Banana prices fluctuate across the globe as market conditions and supply and demand dynamics change. In the Netherlands, green bananas are in high demand, causing higher prices for this type of fruit. In Germany, the market for bananas is unexciting, but prices have been seen to increase and decrease in a unpredictable fashion. Austria reports stable prices for bananas, while in the United Kingdom, tariffs on Nigerian bananas are set to be lifted. In Italy, the market is complicated due to low consumption and high costs, while in Spain, an oversupply of bananas from the Canary Islands has forced the destruction of part of the harvest. In South Africa, weather conditions have resulted in an increase of large bananas, but with challenges in selling the overdeveloped fruit.
Netherlands: Good prices for green bananas
The January month, with the new supermarket contracts, traditionally causes a stir in the market. With the somewhat more irregular supply after the Christmas week, there are plenty of bananas on the market, but they are not in abundance. This makes for a good market for green bananas, with some paying more for green than yellow bananas at the moment, according to specialists in the Netherlands.
Germany: Unexciting but unpredictable banana market
Banana sales were relatively unexciting, prices developed differently though: Mostly they tended slightly upwards. However, there were also price reductions, although a clear line could not be discerned.
For both premium bananas as well as second and third brands there were price increases as well as price decreases, mostly depending on availability and, of course, demand.
According to a market expert on bananas from Northern Germany, the high demand for bananas during the two Covid-19 years is gone, but more bananas are being bought than in 2019. This applies to conventional and organic bananas. Due to firmer prices, sales are higher than in the previous year. Among the top 10 most purchased fruits in Germany, bananas have knocked apples off their throne in 2022 and are in first place in the ranking. This has not happened for many years and is an exception. Calculated per kilo, bananas are very cheap. In addition, consumption of apples has been declining for some time.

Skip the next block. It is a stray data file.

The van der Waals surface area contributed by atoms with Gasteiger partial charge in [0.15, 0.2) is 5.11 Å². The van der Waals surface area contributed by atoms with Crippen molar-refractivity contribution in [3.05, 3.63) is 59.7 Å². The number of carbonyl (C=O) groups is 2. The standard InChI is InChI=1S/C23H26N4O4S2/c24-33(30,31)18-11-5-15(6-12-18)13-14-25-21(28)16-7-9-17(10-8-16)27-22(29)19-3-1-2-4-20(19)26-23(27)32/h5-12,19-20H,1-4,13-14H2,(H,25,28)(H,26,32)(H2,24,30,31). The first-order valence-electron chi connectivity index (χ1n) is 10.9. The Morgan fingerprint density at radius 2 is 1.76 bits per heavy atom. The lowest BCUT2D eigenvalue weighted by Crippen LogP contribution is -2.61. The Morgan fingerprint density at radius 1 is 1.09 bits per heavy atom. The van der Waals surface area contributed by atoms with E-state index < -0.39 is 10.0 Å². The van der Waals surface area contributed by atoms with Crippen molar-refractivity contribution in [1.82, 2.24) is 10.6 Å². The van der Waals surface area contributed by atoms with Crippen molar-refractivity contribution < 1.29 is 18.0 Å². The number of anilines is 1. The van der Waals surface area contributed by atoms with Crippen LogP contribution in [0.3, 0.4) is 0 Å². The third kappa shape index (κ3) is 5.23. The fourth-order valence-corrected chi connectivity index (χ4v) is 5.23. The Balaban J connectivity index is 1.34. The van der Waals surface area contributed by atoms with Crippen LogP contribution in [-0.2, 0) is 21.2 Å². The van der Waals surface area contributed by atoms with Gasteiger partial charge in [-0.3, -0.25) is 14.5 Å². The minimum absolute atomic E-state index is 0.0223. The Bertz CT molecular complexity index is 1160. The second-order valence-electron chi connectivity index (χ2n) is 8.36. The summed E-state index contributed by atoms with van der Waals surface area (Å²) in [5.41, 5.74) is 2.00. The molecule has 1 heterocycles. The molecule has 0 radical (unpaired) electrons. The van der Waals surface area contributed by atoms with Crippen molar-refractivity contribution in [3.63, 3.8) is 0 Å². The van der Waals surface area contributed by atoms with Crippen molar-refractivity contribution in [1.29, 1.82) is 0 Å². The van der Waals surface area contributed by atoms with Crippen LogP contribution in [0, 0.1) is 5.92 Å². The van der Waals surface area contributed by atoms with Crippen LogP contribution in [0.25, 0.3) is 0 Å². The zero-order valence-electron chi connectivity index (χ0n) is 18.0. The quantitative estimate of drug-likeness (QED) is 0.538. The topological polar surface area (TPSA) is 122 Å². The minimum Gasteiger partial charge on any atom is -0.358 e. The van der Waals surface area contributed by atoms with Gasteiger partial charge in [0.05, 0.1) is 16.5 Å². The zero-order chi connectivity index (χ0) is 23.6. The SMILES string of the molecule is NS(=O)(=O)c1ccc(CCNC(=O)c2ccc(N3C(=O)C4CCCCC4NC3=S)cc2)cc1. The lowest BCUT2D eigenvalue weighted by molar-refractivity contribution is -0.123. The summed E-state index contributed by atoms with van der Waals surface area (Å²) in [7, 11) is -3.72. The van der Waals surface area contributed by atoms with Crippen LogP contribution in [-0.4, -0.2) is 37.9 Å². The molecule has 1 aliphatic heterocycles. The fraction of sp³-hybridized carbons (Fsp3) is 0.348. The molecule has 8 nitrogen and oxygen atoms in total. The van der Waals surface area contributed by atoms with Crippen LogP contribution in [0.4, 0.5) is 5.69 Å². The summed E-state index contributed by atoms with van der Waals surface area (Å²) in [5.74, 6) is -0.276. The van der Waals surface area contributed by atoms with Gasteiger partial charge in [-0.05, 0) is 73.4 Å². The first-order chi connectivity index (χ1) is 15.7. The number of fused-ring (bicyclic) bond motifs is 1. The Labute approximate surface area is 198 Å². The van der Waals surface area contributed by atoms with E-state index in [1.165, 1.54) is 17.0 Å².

The import price to the EU market has not been as high as in 2022 for a long time, with some weeks paying close to 16 euros/colli. The EU average price in 2022 was around 14 euros. The last time there was a similarly high price was in 2015, due to higher freight and bunker costs and lower production in the Latin American growing regions, especially in Ecuador. However, due to the long-term contracts with the food retailers with mostly annual contracts, the prices could not be passed on.
There are still chains that advertise banana prices of 1 euro per kg, even though this is no longer possible given the cost prices, but in general the prices are higher than in previous years, even in promotions. Premium goods in standard programmes now cost over 2 euro per kg.